Both cameras provide Nikon's familiar Picture Controls, which comprise a bank of image adjustments including options such as Vivid, Monochrome, Portrait and Landscape.
Each camera also provides the facility to fine-tune each of these settings in terms of sharpness, hue and saturation, so you can ensure your JPEGs turn out looking precisely how you want them to, straight out of the camera.
In the case of the Nikon D800, these parameters can also be applied to movies, plus the feature is more easily accessible, thanks to a new dedicated button in its revamped user interface.
Both cameras benefit from Nikon's excellent Active D-Lighting feature. However, the D800 also provides a new in-camera HDR feature, offering an additional, simple method of expanding the dynamic range in your shots.
Ergonomics and aesthetics
The Nikon D800 and D3x equally are built to last, with solid magnesium alloy bodies that are weather sealed to guard against water and dust ingress. This is essential to ensure they can keep up with the demanding conditions that professional photographers so often have to work in.
If we're being picky, the D3x does offer better weather sealing with its integrated vertical grip when comparing it to the D800 with its optional-extra grip attached.
In terms of size and weight, the D3x's integrated grip does of course make it heavier and bulkier than the D800. As a studio-based camera, however, this isn't so much of a hindrance, and the built-in dual controls do make it faster and easier to work in both horizontal and vertical formats.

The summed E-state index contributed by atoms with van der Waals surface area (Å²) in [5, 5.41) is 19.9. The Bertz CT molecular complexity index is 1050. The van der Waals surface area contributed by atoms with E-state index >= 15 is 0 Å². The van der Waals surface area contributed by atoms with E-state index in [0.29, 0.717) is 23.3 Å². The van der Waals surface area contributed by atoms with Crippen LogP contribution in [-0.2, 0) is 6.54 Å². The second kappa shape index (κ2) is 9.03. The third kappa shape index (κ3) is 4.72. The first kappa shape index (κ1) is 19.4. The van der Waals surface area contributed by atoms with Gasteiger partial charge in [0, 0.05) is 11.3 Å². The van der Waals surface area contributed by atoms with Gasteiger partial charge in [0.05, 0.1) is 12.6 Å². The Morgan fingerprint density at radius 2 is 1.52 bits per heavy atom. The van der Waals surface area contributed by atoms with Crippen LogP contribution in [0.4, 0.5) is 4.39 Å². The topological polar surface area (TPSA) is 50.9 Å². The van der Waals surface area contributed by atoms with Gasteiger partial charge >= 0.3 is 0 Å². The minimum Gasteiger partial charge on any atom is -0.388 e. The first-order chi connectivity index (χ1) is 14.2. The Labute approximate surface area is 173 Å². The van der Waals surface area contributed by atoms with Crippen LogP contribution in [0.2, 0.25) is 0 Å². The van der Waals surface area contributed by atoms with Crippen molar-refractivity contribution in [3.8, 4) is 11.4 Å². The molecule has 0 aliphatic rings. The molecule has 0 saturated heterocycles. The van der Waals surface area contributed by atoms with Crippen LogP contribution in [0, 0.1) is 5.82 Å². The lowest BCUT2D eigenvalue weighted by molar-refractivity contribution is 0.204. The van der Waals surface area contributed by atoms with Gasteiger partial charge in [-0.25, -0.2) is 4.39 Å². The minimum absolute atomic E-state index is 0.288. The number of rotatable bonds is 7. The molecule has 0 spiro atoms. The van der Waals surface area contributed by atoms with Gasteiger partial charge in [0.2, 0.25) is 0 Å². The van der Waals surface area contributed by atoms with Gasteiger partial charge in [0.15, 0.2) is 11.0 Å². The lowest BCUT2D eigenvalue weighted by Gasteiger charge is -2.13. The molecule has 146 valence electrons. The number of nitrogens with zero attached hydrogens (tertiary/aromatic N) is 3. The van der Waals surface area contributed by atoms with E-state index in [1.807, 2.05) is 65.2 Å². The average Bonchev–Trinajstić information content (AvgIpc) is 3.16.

But the D800 is more akin to the D700 in terms of looks and form factor. As such, it's equally well suited to a life on the road or in the studio, with the optional battery grip providing further flexibility.
The controls on both cameras are intuitively laid out and well proportioned, making each one simple to pick up and start shooting with. Having tried and tested many of the manufacturer's excellent DSLRs over the years, we'd expect nothing less from Nikon.
Another draw here is that both cameras offer support for FX and DX (designed for APS-C format cameras) lenses, so you get to choose from the entire extensive Nikon range of optics.
A quick search reveals that the D3x - although it's four years old this year - will still set you back anything between £3,300-6,000 in the UK, depending on whether you opt for a new or used model, and around $6,500-8,000 in the US.
The shiny new D800, on the other hand, is being released with a full price of £2,399.99, or $2,99.95. It's still pricey, but when you factor in the newly-developed 36MP full-frame sensor, HD movie recording capability and its incorporation of Nikon's latest and greatest technological developments, it starts to look like the better option in terms of value for money.
That said, the D3x is a highly impressive camera that's proved its mettle in the years that have passed since its creation, and it continues to be the camera of choice for many discerning professional photographers.
As far as we're concerned, unless our tests reveal any major flaws with the D800's brand new sensor (which is highly unlikely), choosing between the D3x and the D800 is a bit of a no-brainer, particularly given the price difference between the pair.
Yes the D3x was - and still is - an outstanding camera, capable of producing incredibly high quality images. But in light of Nikon's recent technological developments, we think it's probably had its day.
We're expecting the manufacturer to develop an official replacement for the D3x in the not-too-distant future. But for now, if having the highest resolution sensor and the latest technology at your fingertips are your top priorities, then the D800 should definitely be on your radar.